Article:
A critical review of the above-mentioned study was presented in the “Study of passenger transport by coach”[6], which was subsequently commissioned by the European Commission. The review concluded that the initial European Parliament study might have significantly overestimated the economic impact of the abolition of the 12-day rule, and also possibly underestimated the social impacts. The review concluded that the social and environmental impacts of the withdrawal of the 12-day rule are small, with a certain doubt as to whether the net effect of these impacts would be positive or negative. The two studies agreed that, though difficult to be quantified, the impact on road safety is rather small, as coaches are already a relatively safe mode of transport.

The overall discussions led to the reintroduction of the 12-day rule with certain additional requirements. Article 29 of Regulation (EC) No 1073/2009 provides that:

"In Article 8 of Regulation (EC) No 561/2006, the following paragraph shall be inserted:

"6a. By way of derogation from paragraph 6, a driver engaged in a single occasional service of international carriage of passengers, as defined in Regulation (EC) No 1073/2009 of the European Parliament and of the Council of 21 October 2009 on common rules for access to the international market for coach and bus services, may postpone the weekly rest period for up to 12 consecutive 24-hour periods following a previous regular weekly rest period, provided that:

(a) the service lasts at least 24 consecutive hours in a Member State or a third country to which this Regulation applies other than the one in which the service started;

(b) the driver takes after the use of the derogation:

(i) either two regular weekly rest periods; or

(ii) one regular weekly rest period and one reduced weekly rest period of at least 24 hours. However, the reduction shall be compensated by an equivalent period of rest taken en bloc before the end of the third week following the end of the derogation period;

(c) after 1 January 2014, the vehicle is equipped with recording equipment in accordance with the requirements of Annex IB to Regulation (EEC) No 3821/85; and

(d) after 1 January 2014, if driving during the period from 22,00 to 06,00, the vehicle is multi-manned or the driving period referred to in Article 7 is reduced to three hours.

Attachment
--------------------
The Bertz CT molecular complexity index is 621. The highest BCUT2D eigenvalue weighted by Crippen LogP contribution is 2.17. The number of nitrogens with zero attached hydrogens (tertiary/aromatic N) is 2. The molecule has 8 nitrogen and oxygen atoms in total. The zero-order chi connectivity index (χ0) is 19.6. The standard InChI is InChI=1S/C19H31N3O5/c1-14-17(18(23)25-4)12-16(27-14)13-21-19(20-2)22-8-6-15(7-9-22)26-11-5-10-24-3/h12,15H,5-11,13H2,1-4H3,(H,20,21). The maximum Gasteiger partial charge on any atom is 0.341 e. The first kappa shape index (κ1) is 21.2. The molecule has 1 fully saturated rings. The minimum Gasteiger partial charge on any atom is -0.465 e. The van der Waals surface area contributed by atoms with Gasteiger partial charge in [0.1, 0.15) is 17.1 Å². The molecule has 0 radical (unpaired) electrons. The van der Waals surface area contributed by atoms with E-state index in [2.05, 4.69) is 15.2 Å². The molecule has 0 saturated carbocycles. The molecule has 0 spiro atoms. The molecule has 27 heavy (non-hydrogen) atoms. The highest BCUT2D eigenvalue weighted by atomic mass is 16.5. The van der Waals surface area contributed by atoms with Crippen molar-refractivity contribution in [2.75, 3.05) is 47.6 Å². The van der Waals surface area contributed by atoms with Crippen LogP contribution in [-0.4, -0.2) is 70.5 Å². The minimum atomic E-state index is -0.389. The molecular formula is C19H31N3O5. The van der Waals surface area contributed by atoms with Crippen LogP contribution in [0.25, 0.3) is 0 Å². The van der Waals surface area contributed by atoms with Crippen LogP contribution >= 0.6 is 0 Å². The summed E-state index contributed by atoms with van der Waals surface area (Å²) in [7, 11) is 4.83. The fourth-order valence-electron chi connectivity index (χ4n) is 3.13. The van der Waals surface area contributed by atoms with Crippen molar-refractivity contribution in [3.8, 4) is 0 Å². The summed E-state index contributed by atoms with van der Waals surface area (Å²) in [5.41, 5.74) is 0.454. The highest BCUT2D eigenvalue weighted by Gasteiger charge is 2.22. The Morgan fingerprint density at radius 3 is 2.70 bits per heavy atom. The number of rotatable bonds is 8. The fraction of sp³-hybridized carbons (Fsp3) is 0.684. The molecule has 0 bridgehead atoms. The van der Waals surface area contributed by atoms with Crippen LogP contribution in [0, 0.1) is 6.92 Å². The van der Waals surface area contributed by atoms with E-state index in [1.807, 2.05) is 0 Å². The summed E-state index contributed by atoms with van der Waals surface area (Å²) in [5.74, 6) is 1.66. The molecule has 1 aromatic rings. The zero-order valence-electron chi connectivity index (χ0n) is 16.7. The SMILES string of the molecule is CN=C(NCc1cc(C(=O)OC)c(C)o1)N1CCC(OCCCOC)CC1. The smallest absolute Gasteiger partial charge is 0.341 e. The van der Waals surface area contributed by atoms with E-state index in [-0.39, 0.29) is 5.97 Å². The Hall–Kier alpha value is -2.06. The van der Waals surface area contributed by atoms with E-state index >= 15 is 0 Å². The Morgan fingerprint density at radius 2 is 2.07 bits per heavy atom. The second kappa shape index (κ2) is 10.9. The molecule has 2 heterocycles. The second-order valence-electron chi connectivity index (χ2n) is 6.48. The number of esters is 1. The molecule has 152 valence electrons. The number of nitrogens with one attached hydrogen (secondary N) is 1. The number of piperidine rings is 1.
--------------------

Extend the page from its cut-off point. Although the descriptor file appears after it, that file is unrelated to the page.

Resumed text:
The Commission shall monitor closely the use made of this derogation in order to ensure the preservation of road safety under very strict conditions, in particular by checking that the total accumulated driving time during the period covered by the derogation is not excessive. By 4 December 2012, the Commission shall draw up a report assessing the consequences of the derogation in respect of road safety as well as social aspects. If it deems it appropriate, the Commission shall propose amendments to this Regulation in this respect.

The 12-day rule, in its current form, became applicable as of 4 June 2010. Since then there have been certain discussions concerning the requirements under which this provision can be applied and in particular the requirement for the driver to be engaged in an international transport operation. During the recent revision of Regulation (EEC) No 3821/85[7] the European Parliament proposed the application of the rule also to domestic trips arguing that the impact on road safety is not related to the international nature of the transport operation. During the legislative process the Member States did not consider it appropriate to introduce this modification and the provision of Article 8(6a) remained unchanged.

In the same context, during its accession negotiations, Iceland requested a derogation from this provision in order to allow the application of the rule also for domestic transport. The arguments supporting this request were related to the geographical circumstances of the country, which is located far away from the European mainland, the exceptionally sparse population and the importance of tourism industry for the Icelandic economy. During the negotiations the Commission rejected this request arguing that such a derogation is not applicable to other Member States and that despite the geographic specificities, the domestic transport in Iceland could be organised in such a way so as to respect the general provision that a rest is taken after six 24-hour periods of driving. In addition, tourism in Iceland is not affected by the provision in question, as it is only marginally exposed to international competition.

3. Data Collection

In order to collect the necessary information for this report, the Commission enquired of the Member States a number of questions in July 2012. The same questionnaire was also sent to the EU social partners in road transport, namely to the International Road Union (IRU) as the employers' organization and to the European Transport Workers' Federation (ETF) representing the workers in the sector.

The questionnaire covered a number of topics in order to assess the possible impacts of the derogation in the areas mentioned in Regulation (EC) No 561/2006. Each question was formulated in a way so that both quantifiable and descriptive answers could be provided and the Member States/social partners had the possibility to reply in the way of their choice.

The first two questions aimed at assessing whether the Member States are monitoring the use of the derogation either by keeping statistical data or by other sources. The third question was dedicated to road safety and impacts of the derogation on it. Question number four addressed the issue of encouraging tourism and the use of environmentally friendly means of transport, while question number five focused on the effect of the derogation on fair competition in the road transport sector. The well-being of drivers was requested to be assessed by question number six. In the two final questions the Member States/social partners were asked to provide their general perception of the provision in question as well as any additional comments or proposals.